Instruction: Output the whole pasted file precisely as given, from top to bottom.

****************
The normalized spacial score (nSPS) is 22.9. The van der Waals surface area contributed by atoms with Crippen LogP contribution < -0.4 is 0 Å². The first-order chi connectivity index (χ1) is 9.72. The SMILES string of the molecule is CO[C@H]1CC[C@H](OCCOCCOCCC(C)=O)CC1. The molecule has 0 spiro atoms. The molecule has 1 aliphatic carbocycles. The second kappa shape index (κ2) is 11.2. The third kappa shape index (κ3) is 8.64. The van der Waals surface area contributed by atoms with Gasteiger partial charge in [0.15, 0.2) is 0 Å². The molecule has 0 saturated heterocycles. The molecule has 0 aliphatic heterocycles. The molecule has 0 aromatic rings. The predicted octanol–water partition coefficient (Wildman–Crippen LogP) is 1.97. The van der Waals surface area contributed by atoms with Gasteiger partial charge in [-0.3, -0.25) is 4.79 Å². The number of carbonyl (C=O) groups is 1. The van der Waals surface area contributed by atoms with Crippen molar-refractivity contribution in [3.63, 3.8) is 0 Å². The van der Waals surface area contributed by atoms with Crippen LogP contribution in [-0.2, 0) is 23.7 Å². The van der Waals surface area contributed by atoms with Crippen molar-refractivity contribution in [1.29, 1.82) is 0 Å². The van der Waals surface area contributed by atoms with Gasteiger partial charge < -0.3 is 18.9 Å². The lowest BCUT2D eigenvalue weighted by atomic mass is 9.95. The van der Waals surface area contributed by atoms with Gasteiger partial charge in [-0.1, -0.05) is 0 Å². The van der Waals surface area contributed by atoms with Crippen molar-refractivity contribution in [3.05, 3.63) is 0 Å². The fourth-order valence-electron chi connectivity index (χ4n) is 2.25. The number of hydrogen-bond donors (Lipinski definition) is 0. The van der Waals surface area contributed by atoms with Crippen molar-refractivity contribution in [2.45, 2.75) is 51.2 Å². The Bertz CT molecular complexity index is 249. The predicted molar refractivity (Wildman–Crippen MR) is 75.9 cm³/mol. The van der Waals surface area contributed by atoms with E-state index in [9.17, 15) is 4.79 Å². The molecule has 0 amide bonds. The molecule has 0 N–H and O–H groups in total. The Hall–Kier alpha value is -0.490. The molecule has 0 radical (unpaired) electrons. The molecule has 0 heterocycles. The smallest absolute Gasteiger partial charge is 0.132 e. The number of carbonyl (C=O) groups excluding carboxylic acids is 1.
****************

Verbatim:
The normalized spacial score (nSPS) is 22.9. The van der Waals surface area contributed by atoms with Crippen LogP contribution < -0.4 is 0 Å². The first-order chi connectivity index (χ1) is 9.72. The SMILES string of the molecule is CO[C@H]1CC[C@H](OCCOCCOCCC(C)=O)CC1. The molecule has 0 spiro atoms. The molecule has 1 aliphatic carbocycles. The second kappa shape index (κ2) is 11.2. The third kappa shape index (κ3) is 8.64. The van der Waals surface area contributed by atoms with Gasteiger partial charge in [0.15, 0.2) is 0 Å². The molecule has 0 saturated heterocycles. The molecule has 0 aliphatic heterocycles. The molecule has 0 aromatic rings. The predicted octanol–water partition coefficient (Wildman–Crippen LogP) is 1.97. The van der Waals surface area contributed by atoms with Gasteiger partial charge in [-0.3, -0.25) is 4.79 Å². The number of carbonyl (C=O) groups is 1. The van der Waals surface area contributed by atoms with Crippen molar-refractivity contribution in [3.63, 3.8) is 0 Å². The van der Waals surface area contributed by atoms with Crippen LogP contribution in [-0.2, 0) is 23.7 Å². The van der Waals surface area contributed by atoms with Crippen molar-refractivity contribution in [1.29, 1.82) is 0 Å². The van der Waals surface area contributed by atoms with Gasteiger partial charge < -0.3 is 18.9 Å². The lowest BCUT2D eigenvalue weighted by atomic mass is 9.95. The van der Waals surface area contributed by atoms with Gasteiger partial charge in [-0.1, -0.05) is 0 Å². The van der Waals surface area contributed by atoms with Crippen molar-refractivity contribution in [3.05, 3.63) is 0 Å². The fourth-order valence-electron chi connectivity index (χ4n) is 2.25. The number of hydrogen-bond donors (Lipinski definition) is 0. The van der Waals surface area contributed by atoms with Crippen molar-refractivity contribution in [2.45, 2.75) is 51.2 Å². The Bertz CT molecular complexity index is 249. The predicted molar refractivity (Wildman–Crippen MR) is 75.9 cm³/mol. The van der Waals surface area contributed by atoms with E-state index in [9.17, 15) is 4.79 Å². The molecule has 0 amide bonds. The molecule has 0 N–H and O–H groups in total. The Hall–Kier alpha value is -0.490. The molecule has 0 radical (unpaired) electrons. The molecule has 0 heterocycles. The smallest absolute Gasteiger partial charge is 0.132 e. The number of carbonyl (C=O) groups excluding carboxylic acids is 1.